This post is a feature I’ve been wanting to write for some time. I discovered Murakami and his work about a year and a half ago, via the Selected Shorts podcast, where I first heard his short story “The Iceman” read aloud. Shortly after, I plunged headfirst into the bizarre, engrossing world of 1Q84 and haven’t been the same since.
Prevalent motifs throughout Murakami’s extensive body of work include cats, dreams and hallucinations, magical realism, androgyny, ears, aliens, fate, and coincidences (that are usually so much more than simple coincidences). Most if not all of these motifs can be seen in his longest work, 1Q84. The title clearly pays homage to Orwell’s Nineteen Eighty-Four, but the story is not the same.
As much as I’d like to write a review on 1Q84, that’s another post for another day. We’re here to talk about some of Murakami’s other work. He is considered one of the foremost authorities on modern literary fiction, having published several different short stories, novels, and nonfiction essays. Some of his most notable works include “The Iceman,” After Dark, The Wind-Up Bird Chronicle, Kafka on the Shore, and Norwegian Wood (the movie adaptation for which is currently on Netflix). His prose is captivating, magical, and sure to win you over from the very first page.
If you’ve never read Murakami, check out “The Iceman.” And be sure to let me know what you think about it!
Have you read Murakami? What do you think of him?
P.S. Book Review: Flowers in the Attic by V.C. Andrews, Book Review: Oleanders in Alaska by Matt Thompson, Book Review: Adulting by Kelly Williams Brown, and Book Review: Morning Glory by Allison Blanchard.
I’ve read and reviewed plenty of books in my time. Some of these books have been written by individuals that I have not known personally (the vast majority. in fact). However, some of these books have been written by friends or colleagues with whom I am well-acquainted. When reviewing these books, I have to be careful to stay objective. I usually pretend that the book I’m reviewing was written by someone else entirely, someone that I don’t know, in order to give the review the emotional distance it deserves.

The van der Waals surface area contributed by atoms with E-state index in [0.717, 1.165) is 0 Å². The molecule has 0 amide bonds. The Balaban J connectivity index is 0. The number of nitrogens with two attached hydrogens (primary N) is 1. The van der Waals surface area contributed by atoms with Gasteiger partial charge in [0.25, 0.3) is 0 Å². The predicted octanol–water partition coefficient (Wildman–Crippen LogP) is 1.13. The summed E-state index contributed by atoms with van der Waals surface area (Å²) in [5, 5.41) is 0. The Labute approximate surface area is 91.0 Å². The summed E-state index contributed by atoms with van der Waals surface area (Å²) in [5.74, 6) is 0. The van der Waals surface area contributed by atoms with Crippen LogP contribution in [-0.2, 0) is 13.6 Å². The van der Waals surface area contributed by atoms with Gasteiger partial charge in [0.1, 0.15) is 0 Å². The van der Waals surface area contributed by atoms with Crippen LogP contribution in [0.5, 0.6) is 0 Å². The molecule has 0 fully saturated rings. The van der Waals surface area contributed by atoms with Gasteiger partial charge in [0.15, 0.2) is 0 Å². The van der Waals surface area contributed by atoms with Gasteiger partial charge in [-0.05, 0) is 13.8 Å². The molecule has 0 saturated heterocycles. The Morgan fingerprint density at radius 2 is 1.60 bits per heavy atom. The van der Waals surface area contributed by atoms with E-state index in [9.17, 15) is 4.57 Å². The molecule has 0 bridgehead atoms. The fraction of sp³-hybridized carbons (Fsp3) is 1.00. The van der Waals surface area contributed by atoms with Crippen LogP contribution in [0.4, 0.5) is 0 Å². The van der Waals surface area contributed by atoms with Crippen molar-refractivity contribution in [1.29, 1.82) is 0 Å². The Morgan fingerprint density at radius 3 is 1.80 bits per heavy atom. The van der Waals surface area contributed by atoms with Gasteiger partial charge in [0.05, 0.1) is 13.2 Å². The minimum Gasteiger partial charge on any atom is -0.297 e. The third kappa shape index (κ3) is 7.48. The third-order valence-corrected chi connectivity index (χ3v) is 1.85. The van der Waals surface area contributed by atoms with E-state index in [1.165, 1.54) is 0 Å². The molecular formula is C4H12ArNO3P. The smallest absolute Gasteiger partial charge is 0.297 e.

And if the book is bad (oh, God forbid it), then I lie. When my friend or neighbor or loved one asks me what I thought about the book, I spit half-truths through gritted teeth. This approach takes a great deal of energy and usually results in me feeling exhausted and unfulfilled by the conversation.
When it comes to Oleanders in Alaska by Matt Thompson, though, I’m happy to say that I do not have to lie. This book is fantastic. Let’s talk about it.
Here’s the book description from Amazon.com: “Not all lives seem connected, but when a storm hits in St. Laurent’s, Alaska, the lives of many are thrown together. They find that their lives weren’t really so far apart to begin with, but quite the opposite.”
Throughout the novel, the people of St. Laurent’s, Alaska interact and develop relationships with one another. Thompson handles their backstories with a masterful touch, revealing details only when they are relevant to the present action. Although the novel is short, it contains a great deal of emotional and psychological depth and character growth. The prose in and of itself is an absolute delight.
Thompson’s latest novel is a treat. Oleanders in Alaska presents the struggles, triumphs, and journeys of the citizens of a small Alaskan town. It is a pleasure to read and even more so to review. If you love literary fiction, you should consider this novel your next must-read.
Want me to review your book? Email me or leave a comment!
Author’s Note: This is an excerpt from the short story I read for my senior capstone presentation. If you’re interested in reading more of my work, feel free to contact me.